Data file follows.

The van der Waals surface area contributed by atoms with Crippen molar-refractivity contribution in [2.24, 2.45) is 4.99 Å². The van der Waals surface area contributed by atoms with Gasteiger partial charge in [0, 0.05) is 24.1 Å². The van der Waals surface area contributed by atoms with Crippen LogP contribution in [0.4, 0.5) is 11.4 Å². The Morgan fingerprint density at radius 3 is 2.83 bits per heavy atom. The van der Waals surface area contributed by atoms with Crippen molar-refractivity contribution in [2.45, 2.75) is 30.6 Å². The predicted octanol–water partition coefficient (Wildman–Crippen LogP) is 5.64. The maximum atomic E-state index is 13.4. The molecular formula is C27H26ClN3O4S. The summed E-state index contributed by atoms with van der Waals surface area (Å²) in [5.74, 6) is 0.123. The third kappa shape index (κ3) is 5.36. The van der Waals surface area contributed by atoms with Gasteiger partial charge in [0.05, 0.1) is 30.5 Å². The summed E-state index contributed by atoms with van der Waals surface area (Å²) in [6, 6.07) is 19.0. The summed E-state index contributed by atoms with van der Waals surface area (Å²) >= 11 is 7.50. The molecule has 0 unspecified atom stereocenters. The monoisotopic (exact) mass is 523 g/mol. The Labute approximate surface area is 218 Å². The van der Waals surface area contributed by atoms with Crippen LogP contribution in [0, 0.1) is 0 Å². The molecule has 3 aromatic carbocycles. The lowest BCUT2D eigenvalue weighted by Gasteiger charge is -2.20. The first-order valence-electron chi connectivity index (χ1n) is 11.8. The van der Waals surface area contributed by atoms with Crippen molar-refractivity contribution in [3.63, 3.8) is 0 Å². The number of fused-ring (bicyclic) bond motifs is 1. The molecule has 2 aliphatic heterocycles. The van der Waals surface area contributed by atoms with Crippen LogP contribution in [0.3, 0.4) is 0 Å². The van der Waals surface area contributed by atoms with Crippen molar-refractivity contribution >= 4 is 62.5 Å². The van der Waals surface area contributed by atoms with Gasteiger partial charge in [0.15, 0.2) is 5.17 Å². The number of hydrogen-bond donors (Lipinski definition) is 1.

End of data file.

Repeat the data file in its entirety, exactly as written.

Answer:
The van der Waals surface area contributed by atoms with Crippen molar-refractivity contribution in [2.24, 2.45) is 4.99 Å². The van der Waals surface area contributed by atoms with Gasteiger partial charge in [0, 0.05) is 24.1 Å². The van der Waals surface area contributed by atoms with Crippen LogP contribution in [0.4, 0.5) is 11.4 Å². The Morgan fingerprint density at radius 3 is 2.83 bits per heavy atom. The van der Waals surface area contributed by atoms with Crippen molar-refractivity contribution in [2.45, 2.75) is 30.6 Å². The predicted octanol–water partition coefficient (Wildman–Crippen LogP) is 5.64. The maximum atomic E-state index is 13.4. The molecular formula is C27H26ClN3O4S. The summed E-state index contributed by atoms with van der Waals surface area (Å²) in [5.74, 6) is 0.123. The third kappa shape index (κ3) is 5.36. The van der Waals surface area contributed by atoms with Gasteiger partial charge in [0.05, 0.1) is 30.5 Å². The summed E-state index contributed by atoms with van der Waals surface area (Å²) in [6, 6.07) is 19.0. The summed E-state index contributed by atoms with van der Waals surface area (Å²) >= 11 is 7.50. The molecule has 0 unspecified atom stereocenters. The monoisotopic (exact) mass is 523 g/mol. The Labute approximate surface area is 218 Å². The van der Waals surface area contributed by atoms with Crippen LogP contribution in [0, 0.1) is 0 Å². The molecule has 3 aromatic carbocycles. The lowest BCUT2D eigenvalue weighted by Gasteiger charge is -2.20. The first-order valence-electron chi connectivity index (χ1n) is 11.8. The van der Waals surface area contributed by atoms with Crippen molar-refractivity contribution in [3.63, 3.8) is 0 Å². The number of fused-ring (bicyclic) bond motifs is 1. The molecule has 2 aliphatic heterocycles. The van der Waals surface area contributed by atoms with Crippen LogP contribution in [0.3, 0.4) is 0 Å². The van der Waals surface area contributed by atoms with Crippen molar-refractivity contribution >= 4 is 62.5 Å². The van der Waals surface area contributed by atoms with Gasteiger partial charge in [0.15, 0.2) is 5.17 Å². The number of hydrogen-bond donors (Lipinski definition) is 1.